State And Regional

Safety plan released following NTSB initial investigation following East Palestine derailment

ATLANTA — A new six-point safety plan was announced Monday by Norfolk Southern Corporation following the train derailment investigation in East Palestine.

The safety plan is based on the initial findings of the National Transportation Safety Board (NTSB) after the derailment in East Palestine that will be implemented immediately, according to Norfolk Southern.

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“Reading the NTSB report makes it clear that meaningful safety improvements require a comprehensive industry effort that brings together railcar and tank car manufacturers, railcar owners and lessors, and the railroad companies. We are eager to help drive that effort and we are not waiting to take action,” Norfolk Southern President and CEO Alan H. Shaw said.

Northfolk Southern release the following safety measures that are a part of this six-point safety plan:

  • Enhanced hot bearing detector network
  • Pilot next-generation hot bearing detectors
  • Work with industry on practices for hot bearing detectors
  • Deploy more acoustic bearing detectors
  • Accelerate Digital Train Inspection program
  • Support a strong safety culture

As a part of this plan, Norfolk Southern will be reviewing the distance between hot-bearing detectors. These detectors are sensors used to detect problems with bearings overheating.

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“The company anticipates adding approximately 200 hot bearing detectors to its network, with the first installed on the western approach to East Palestine,” a Norfolk Southern spokesperson said.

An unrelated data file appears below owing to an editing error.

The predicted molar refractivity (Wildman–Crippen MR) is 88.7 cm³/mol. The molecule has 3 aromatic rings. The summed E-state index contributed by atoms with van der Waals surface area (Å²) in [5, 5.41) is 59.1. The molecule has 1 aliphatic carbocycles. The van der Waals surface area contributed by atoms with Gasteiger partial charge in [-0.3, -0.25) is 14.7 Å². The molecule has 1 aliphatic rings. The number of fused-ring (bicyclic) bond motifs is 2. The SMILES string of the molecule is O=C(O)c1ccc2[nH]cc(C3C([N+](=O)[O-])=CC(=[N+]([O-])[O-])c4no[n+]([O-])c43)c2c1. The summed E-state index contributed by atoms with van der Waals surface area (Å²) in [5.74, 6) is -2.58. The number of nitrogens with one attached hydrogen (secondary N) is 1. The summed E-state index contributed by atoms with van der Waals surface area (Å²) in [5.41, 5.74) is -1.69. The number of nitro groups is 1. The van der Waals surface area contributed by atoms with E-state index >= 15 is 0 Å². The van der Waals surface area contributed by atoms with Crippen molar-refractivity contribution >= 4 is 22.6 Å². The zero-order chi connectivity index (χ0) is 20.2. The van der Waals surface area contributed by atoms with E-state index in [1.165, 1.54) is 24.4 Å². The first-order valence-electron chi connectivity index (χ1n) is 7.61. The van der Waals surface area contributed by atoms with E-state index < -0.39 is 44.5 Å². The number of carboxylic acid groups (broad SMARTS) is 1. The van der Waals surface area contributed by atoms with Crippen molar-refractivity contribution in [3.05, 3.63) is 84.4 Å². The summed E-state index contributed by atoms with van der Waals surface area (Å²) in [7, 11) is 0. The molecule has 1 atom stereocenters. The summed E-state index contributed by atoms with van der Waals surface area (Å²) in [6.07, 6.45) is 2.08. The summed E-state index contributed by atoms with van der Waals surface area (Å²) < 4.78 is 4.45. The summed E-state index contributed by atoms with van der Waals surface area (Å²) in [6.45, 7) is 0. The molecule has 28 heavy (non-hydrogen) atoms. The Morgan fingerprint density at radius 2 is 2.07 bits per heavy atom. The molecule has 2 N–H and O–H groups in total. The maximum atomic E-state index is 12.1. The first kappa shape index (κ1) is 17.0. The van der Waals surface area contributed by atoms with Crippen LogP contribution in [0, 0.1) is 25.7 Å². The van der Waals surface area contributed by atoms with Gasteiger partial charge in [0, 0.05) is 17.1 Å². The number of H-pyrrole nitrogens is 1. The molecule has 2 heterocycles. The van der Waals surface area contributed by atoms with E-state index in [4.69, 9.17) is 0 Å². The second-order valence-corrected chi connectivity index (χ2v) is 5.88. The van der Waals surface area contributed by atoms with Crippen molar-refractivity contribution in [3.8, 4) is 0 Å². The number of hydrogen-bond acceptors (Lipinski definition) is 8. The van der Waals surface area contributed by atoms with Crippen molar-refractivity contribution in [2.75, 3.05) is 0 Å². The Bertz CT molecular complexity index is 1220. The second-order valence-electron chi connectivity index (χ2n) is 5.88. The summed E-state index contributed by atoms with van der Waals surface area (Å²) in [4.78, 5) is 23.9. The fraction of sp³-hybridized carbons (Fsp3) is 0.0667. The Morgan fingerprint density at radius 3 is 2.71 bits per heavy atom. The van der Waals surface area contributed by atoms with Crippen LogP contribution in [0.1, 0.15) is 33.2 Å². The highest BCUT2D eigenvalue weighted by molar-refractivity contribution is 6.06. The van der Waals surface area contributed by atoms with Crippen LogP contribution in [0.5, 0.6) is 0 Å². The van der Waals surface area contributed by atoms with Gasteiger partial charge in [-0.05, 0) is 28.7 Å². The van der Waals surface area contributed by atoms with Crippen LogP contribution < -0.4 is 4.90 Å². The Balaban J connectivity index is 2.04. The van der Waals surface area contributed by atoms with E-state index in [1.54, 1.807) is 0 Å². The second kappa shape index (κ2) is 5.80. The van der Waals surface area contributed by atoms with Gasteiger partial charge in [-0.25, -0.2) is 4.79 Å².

The railroad company has planned to work with manufacturers to speed up the testing and deployment of “multi-scan” detectors. These detectors may allow crew members to catch overheated bearings more successfully.

Norfolk Southern has plans to work with others in the railroad industry to review the “standard and practices” pertaining to the use of these detectors, including alarm temperature triggers thresholds, peer analyses of patterns of potential safety issues, and review high-temperature alarm response best practices.

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The railroad company will also join the Federal Railroad Administration’s Confidential Close Call Reporting System (C3RS) as apart of its new safety plan.

The new safety measures are in response to the preliminary report from the NTSB. It was found that car number 23 had an overheated axle.

“Train 32N was operating with a dynamic brake application as the train passed a wayside defect detector on the east side of Palestine, Ohio, at milepost (MP) 49.81. 4 The wayside defect detector, or hot bearing detector (HBD), transmitted a critical audible alarm message instructing the crew to slow and stop the train to inspect a hot axle. The train engineer increased the dynamic brake application to further slow and stop the train. During this deceleration, an automatic emergency brake application initiated, and train 32N came to a stop,” the NTSB preliminary report stated.

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The NTSB report said the rail crew notified the Cleveland East dispatcher of a possible derailment. Additionally, it was found the crew followed and operated following Norfolk Southern rules, and the train was operating below the speed limit. All hot bearing detectors were also found to be working as designed. To read the primary report in full, visit the NTSB’s website.

The NTSB is still investigating the derailment, and it is unknown when the final investigation will be completed or when the final report will be released.

To read the Northfolk Southern safety plan in full detail, visit their website.

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